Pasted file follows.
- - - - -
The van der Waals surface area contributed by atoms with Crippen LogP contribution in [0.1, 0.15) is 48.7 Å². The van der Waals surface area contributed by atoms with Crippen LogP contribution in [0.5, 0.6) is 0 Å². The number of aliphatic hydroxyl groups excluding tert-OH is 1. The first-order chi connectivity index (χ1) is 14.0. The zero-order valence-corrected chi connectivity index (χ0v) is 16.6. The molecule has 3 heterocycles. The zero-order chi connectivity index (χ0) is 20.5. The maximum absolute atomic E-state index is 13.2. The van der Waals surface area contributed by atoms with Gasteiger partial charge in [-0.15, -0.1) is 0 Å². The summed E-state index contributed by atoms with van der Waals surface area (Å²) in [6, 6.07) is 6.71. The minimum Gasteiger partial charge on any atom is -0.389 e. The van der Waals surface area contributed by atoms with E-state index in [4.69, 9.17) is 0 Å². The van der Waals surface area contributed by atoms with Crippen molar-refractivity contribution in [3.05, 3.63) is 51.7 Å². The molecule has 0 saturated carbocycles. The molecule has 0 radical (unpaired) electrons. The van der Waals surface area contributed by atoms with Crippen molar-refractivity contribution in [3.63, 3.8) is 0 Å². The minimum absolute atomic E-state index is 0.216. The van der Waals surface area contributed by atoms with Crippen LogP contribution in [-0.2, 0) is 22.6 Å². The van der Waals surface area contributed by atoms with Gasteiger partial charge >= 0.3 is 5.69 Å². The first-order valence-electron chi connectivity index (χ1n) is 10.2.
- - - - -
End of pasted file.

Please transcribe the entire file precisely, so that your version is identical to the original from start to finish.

The van der Waals surface area contributed by atoms with Crippen LogP contribution in [0.1, 0.15) is 48.7 Å². The van der Waals surface area contributed by atoms with Crippen LogP contribution in [0.5, 0.6) is 0 Å². The number of aliphatic hydroxyl groups excluding tert-OH is 1. The first-order chi connectivity index (χ1) is 14.0. The zero-order valence-corrected chi connectivity index (χ0v) is 16.6. The molecule has 3 heterocycles. The zero-order chi connectivity index (χ0) is 20.5. The maximum absolute atomic E-state index is 13.2. The van der Waals surface area contributed by atoms with Gasteiger partial charge in [-0.15, -0.1) is 0 Å². The summed E-state index contributed by atoms with van der Waals surface area (Å²) in [6, 6.07) is 6.71. The minimum Gasteiger partial charge on any atom is -0.389 e. The van der Waals surface area contributed by atoms with E-state index in [4.69, 9.17) is 0 Å². The van der Waals surface area contributed by atoms with Crippen molar-refractivity contribution in [3.05, 3.63) is 51.7 Å². The molecule has 0 saturated carbocycles. The molecule has 0 radical (unpaired) electrons. The van der Waals surface area contributed by atoms with Crippen molar-refractivity contribution in [3.63, 3.8) is 0 Å². The minimum absolute atomic E-state index is 0.216. The van der Waals surface area contributed by atoms with Crippen LogP contribution in [-0.2, 0) is 22.6 Å². The van der Waals surface area contributed by atoms with Gasteiger partial charge >= 0.3 is 5.69 Å². The first-order valence-electron chi connectivity index (χ1n) is 10.2.